Email updates

Keep up to date with the latest news and content from BMC Bioinformatics and BioMed Central.

Open Access Research article

PhySIC_IST: cleaning source trees to infer more informative supertrees

Celine Scornavacca12, Vincent Berry2*, Vincent Lefort2, Emmanuel JP Douzery1 and Vincent Ranwez1*

Author Affiliations

1 Institut des Sciences de l'Evolution (ISEM, UMR 5554 CNRS), Université Montpellier II, Place E. Bataillon – CC 064 - 34095 Montpellier Cedex 5, France

2 Laboratoire d'Informatique, de Robotique et de Microélectronique de Montpellier (LIRMM, UMR 5506, CNRS), Université Montpellier II 161, rue Ada, 34392 Montpellier Cedex 5, France

For all author emails, please log on.

BMC Bioinformatics 2008, 9:413  doi:10.1186/1471-2105-9-413

Published: 4 October 2008

Abstract

Background

Supertree methods combine phylogenies with overlapping sets of taxa into a larger one. Topological conflicts frequently arise among source trees for methodological or biological reasons, such as long branch attraction, lateral gene transfers, gene duplication/loss or deep gene coalescence. When topological conflicts occur among source trees, liberal methods infer supertrees containing the most frequent alternative, while veto methods infer supertrees not contradicting any source tree, i.e. discard all conflicting resolutions. When the source trees host a significant number of topological conflicts or have a small taxon overlap, supertree methods of both kinds can propose poorly resolved, hence uninformative, supertrees.

Results

To overcome this problem, we propose to infer non-plenary supertrees, i.e. supertrees that do not necessarily contain all the taxa present in the source trees, discarding those whose position greatly differs among source trees or for which insufficient information is provided. We detail a variant of the PhySIC veto method called PhySIC_IST that can infer non-plenary supertrees. PhySIC_IST aims at inferring supertrees that satisfy the same appealing theoretical properties as with PhySIC, while being as informative as possible under this constraint. The informativeness of a supertree is estimated using a variation of the CIC (Cladistic Information Content) criterion, that takes into account both the presence of multifurcations and the absence of some taxa. Additionally, we propose a statistical preprocessing step called STC (Source Trees Correction) to correct the source trees prior to the supertree inference. STC is a liberal step that removes the parts of each source tree that significantly conflict with other source trees. Combining STC with a veto method allows an explicit trade-off between veto and liberal approaches, tuned by a single parameter.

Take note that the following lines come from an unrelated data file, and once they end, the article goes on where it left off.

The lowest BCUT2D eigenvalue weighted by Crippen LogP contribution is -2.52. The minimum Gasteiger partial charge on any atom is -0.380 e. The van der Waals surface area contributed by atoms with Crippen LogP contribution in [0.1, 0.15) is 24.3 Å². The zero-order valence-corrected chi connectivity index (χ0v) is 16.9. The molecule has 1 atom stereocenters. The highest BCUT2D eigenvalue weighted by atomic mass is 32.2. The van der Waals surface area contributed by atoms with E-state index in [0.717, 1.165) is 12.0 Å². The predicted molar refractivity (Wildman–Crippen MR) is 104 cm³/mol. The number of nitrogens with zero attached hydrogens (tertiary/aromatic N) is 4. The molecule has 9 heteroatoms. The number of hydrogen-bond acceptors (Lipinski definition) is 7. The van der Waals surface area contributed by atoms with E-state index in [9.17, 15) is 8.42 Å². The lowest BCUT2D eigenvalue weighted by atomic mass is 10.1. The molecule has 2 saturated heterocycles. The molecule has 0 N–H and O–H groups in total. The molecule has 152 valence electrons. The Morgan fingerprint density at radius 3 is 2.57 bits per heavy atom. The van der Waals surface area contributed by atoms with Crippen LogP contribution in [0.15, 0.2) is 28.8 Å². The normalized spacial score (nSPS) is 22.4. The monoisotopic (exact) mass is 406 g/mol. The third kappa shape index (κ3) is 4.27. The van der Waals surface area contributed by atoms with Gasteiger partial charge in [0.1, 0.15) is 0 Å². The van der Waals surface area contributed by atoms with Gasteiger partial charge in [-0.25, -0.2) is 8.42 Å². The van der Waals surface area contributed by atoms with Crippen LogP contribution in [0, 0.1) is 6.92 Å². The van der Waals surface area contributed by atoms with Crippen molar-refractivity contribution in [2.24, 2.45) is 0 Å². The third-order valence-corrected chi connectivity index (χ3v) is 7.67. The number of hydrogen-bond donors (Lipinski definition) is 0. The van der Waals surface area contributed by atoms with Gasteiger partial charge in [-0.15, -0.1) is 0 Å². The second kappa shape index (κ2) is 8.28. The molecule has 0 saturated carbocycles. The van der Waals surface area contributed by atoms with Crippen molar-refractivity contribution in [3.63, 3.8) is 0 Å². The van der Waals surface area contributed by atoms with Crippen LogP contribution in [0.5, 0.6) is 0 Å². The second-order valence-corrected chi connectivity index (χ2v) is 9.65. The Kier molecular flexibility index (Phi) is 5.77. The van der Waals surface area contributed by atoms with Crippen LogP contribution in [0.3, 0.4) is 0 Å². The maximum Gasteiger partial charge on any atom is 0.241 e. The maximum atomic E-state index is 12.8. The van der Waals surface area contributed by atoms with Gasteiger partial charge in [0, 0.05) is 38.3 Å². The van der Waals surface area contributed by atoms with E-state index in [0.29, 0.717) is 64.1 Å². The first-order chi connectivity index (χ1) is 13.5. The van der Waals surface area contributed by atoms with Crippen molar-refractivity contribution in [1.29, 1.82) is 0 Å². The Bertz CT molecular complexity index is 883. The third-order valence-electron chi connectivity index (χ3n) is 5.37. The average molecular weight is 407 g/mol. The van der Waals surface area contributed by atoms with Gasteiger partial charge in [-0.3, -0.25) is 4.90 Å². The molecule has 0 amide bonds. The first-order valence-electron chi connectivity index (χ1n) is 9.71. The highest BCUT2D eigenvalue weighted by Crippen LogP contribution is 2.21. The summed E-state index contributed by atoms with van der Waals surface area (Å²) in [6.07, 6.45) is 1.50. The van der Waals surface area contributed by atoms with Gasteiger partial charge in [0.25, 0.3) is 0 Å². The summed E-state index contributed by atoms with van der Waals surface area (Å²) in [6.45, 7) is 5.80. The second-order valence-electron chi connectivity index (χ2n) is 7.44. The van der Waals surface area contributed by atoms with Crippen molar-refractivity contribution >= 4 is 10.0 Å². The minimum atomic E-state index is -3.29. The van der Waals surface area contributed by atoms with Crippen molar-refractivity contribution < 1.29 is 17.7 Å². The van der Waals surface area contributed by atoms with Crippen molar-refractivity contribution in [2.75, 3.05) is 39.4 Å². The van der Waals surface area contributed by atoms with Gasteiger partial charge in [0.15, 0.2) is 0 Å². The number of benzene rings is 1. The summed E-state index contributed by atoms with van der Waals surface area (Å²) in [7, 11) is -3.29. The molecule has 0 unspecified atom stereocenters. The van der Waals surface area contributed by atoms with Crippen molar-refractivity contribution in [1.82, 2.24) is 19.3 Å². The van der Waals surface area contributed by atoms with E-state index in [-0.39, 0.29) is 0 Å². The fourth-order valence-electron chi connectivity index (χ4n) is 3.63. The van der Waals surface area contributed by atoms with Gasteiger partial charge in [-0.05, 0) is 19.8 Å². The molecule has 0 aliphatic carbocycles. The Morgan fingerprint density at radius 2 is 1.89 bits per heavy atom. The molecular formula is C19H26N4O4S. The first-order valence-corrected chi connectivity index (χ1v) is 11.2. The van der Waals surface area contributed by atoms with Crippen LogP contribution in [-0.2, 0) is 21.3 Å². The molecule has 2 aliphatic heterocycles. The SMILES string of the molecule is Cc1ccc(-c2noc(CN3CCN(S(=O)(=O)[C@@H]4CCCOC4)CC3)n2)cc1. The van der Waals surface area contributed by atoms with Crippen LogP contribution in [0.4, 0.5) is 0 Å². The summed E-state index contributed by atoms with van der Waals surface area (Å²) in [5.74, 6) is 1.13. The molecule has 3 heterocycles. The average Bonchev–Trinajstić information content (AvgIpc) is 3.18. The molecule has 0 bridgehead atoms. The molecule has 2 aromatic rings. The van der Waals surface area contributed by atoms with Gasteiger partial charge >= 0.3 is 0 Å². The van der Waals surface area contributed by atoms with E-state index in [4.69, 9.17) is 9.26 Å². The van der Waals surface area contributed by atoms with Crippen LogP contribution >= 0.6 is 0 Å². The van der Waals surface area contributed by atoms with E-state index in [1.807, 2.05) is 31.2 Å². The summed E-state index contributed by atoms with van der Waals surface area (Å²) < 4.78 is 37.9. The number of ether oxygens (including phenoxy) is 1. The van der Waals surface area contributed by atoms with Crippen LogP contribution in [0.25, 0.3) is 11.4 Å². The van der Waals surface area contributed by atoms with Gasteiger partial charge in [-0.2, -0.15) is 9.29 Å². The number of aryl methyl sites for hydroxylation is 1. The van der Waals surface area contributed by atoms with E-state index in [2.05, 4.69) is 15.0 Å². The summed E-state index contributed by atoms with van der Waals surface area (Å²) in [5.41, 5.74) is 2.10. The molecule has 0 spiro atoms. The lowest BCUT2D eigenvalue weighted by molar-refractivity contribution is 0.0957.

Performing large-scale simulations, we observe that STC+PhySIC_IST infers much more informative supertrees than PhySIC, while preserving low type I error compared to the well-known MRP method. Two biological case studies on animals confirm that the STC preprocess successfully detects anomalies in the source trees while STC+PhySIC_IST provides well-resolved supertrees agreeing with current knowledge in systematics.

Conclusion

The paper introduces and tests two new methodologies, PhySIC_IST and STC, that demonstrate the interest in inferring non-plenary supertrees as well as preprocessing the source trees. An implementation of the methods is available at: http://www.atgc-montpellier.fr/physic_ist/ webcite.